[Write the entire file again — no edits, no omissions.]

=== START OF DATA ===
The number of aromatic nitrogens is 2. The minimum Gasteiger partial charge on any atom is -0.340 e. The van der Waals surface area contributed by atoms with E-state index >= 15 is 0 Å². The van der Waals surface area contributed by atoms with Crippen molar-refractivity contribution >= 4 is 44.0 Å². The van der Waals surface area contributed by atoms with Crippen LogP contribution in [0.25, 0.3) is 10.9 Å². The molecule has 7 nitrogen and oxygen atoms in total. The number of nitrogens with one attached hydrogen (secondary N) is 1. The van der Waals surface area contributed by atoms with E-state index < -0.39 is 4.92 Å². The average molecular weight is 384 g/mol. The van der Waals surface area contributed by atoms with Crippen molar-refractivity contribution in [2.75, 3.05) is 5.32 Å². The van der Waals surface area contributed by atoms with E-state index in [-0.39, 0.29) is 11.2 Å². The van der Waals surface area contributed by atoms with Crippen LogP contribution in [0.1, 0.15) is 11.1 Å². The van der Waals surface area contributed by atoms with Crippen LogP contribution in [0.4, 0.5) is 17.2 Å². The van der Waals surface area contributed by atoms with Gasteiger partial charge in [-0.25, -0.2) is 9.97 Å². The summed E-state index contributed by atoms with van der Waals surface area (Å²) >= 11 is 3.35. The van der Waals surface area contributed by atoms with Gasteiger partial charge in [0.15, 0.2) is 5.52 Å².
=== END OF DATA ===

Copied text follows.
The number of aromatic nitrogens is 2. The minimum Gasteiger partial charge on any atom is -0.340 e. The van der Waals surface area contributed by atoms with E-state index >= 15 is 0 Å². The van der Waals surface area contributed by atoms with Crippen molar-refractivity contribution >= 4 is 44.0 Å². The van der Waals surface area contributed by atoms with Crippen LogP contribution in [0.25, 0.3) is 10.9 Å². The molecule has 7 nitrogen and oxygen atoms in total. The number of nitrogens with one attached hydrogen (secondary N) is 1. The van der Waals surface area contributed by atoms with E-state index < -0.39 is 4.92 Å². The average molecular weight is 384 g/mol. The van der Waals surface area contributed by atoms with Crippen molar-refractivity contribution in [2.75, 3.05) is 5.32 Å². The van der Waals surface area contributed by atoms with E-state index in [-0.39, 0.29) is 11.2 Å². The van der Waals surface area contributed by atoms with Crippen LogP contribution in [0.1, 0.15) is 11.1 Å². The van der Waals surface area contributed by atoms with Crippen LogP contribution in [0.4, 0.5) is 17.2 Å². The van der Waals surface area contributed by atoms with Gasteiger partial charge in [-0.25, -0.2) is 9.97 Å². The summed E-state index contributed by atoms with van der Waals surface area (Å²) >= 11 is 3.35. The van der Waals surface area contributed by atoms with Gasteiger partial charge in [0.15, 0.2) is 5.52 Å².